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Family and Diet

Not long ago, I was in a cafe when an overweight, red-faced lady sat down at the table next to me. On her lunch tray was a plate of quiche, fries and coleslaw, a large soft drink and a cream cake. Not much nutrition but lots of fat and loads of calories. Ah well, I thought, long live freedom of choice!

But then her two sons (aged about 10 and 12) arrived and I began to change my mind. Why? Because it seemed to me that both of them were copying their mother.

The elder son had sausages, fries and coleslaw, while the younger had fries. And both had large soft drinks and cream cakes. Oh Yes, and both were very overweight. It wasn’t just puppy fat. It was serious fat.

Maybe I misunderstood the situation, but I couldn’t help feeling that I was watching two boys who hadn’t the faintest idea how to eat properly. If so, then like many kids today, they will probably grow up undernourished and overweight. And instead of learning how to exercise they will sit in front of a TV screen and press remote controls.

The Moral

As individual adults we have the freedom to eat what we like. And if we choose to eat junk and put on weight, then so be it. But if we have kids, maybe we should be more careful. Because how we eat affects how they eat. Sadly, we parents don’t seem to be doing a very good job. Irish children are less active and more overweight than any other children in Europe. For example, a recent Limerick study revealed that 40 per cent of secondary schoolgirls are seriously overweight. In America, an estimated 3 out of 10 children are now overweight.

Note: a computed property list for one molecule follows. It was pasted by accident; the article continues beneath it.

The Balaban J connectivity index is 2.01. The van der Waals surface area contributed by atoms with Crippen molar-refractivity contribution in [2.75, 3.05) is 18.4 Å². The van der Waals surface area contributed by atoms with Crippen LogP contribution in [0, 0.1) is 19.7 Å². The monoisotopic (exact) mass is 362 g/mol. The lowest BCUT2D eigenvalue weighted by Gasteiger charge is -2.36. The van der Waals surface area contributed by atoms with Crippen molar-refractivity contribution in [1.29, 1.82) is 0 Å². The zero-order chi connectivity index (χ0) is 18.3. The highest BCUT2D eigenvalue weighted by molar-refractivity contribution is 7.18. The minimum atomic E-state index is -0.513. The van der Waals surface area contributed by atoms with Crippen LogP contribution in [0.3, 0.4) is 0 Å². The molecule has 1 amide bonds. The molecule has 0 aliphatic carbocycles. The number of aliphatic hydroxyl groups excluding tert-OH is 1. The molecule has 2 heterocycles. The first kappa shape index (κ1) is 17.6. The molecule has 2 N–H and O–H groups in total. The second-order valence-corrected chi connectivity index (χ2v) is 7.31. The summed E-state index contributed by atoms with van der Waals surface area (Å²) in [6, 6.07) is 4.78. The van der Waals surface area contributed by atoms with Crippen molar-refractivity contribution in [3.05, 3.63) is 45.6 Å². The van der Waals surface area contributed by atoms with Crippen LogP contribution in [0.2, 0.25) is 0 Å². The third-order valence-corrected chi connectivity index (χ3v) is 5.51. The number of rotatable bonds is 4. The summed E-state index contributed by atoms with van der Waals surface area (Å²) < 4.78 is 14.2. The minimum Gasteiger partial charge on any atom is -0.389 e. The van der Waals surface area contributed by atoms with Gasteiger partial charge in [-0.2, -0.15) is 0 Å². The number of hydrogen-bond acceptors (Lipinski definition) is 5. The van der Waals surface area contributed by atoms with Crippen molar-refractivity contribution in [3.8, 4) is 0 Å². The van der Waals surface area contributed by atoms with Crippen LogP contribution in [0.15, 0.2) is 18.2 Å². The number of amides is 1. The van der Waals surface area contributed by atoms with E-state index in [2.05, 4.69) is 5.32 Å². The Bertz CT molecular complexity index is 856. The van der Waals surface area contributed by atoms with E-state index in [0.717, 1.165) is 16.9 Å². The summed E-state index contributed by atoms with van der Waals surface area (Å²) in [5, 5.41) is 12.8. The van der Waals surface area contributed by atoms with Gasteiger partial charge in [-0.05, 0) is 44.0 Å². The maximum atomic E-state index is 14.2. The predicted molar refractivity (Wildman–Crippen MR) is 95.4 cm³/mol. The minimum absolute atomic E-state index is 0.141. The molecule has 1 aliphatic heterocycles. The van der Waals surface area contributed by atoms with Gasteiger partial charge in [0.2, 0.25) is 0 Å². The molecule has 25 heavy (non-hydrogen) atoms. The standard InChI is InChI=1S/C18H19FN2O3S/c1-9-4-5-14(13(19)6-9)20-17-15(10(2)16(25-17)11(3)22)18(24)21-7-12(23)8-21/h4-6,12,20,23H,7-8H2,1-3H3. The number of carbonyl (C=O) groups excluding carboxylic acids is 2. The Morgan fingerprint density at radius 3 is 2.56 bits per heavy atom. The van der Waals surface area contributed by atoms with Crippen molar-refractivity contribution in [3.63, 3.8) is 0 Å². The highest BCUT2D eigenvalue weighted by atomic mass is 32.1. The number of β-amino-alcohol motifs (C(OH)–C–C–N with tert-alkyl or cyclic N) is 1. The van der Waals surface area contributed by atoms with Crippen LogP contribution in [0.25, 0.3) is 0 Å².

Remember, good food and good health comes before everything else. It’s no good lavishing money on our kids, if we don’t teach them the basics of sensible eating. Are you teaching your kids how to eat sensibly? To find out, simply answer these 6 questions.

Family Quiz

Question 1. Do you talk to your kids about food? 

For example, have you explained to them that fruit and vegetables stop them from getting sick? Have you told them that sandwiches and whole grain cereals make them strong while cakes and candy can make them overweight and weak?

Question 2. Do you make it easy for your kids to eat healthily? 

For example, do you keep lots of breads and healthy sandwich fillers in stock? Do you buy lots of low-fat milk and fruit juices? Or do you stuff the fridge with candy, cream cakes and other junk?

Question 3. Do you help your kids to eat lots of fruit? 

For example, do you make lots of fruit salads? Do you keep bowls of chopped fruit in the fridge for your kids to nibble at? Or do you put them off fruit for life by depending on a bowl of sad-looking apples and oranges?

Question 4. Do you help your kids to eat green vegetables?

And if they hate green vegetables, do you hide the taste by making lots of home made soup? Do you cook casseroles with lots of different vegetables and beans? Or do you allow them to get away without eating any green vegetables at all?

Question 5. Do you prepare healthy lunches for them to take to school?

For example, do you give them lots of thickly cut sandwiches with lower fat fillings, bananas, low fat yogurts and orange juice? Or do you feed them TV advertised junk?

Question 6. Do you and your co-parent set your kids a good example by eating properly?

Or are you getting a bit lazy and letting yourselves go?

Ideally, you should be able to answer Yes to each of these main questions. If you can’t, why not make a new start. Next time you go shopping, buy less junk and more real food. The sort that fills your kids full of vitality and health without making them fat.

Remember, your kids depend on you to teach them how to eat properly. So look after them and (just as important) look after yourself!

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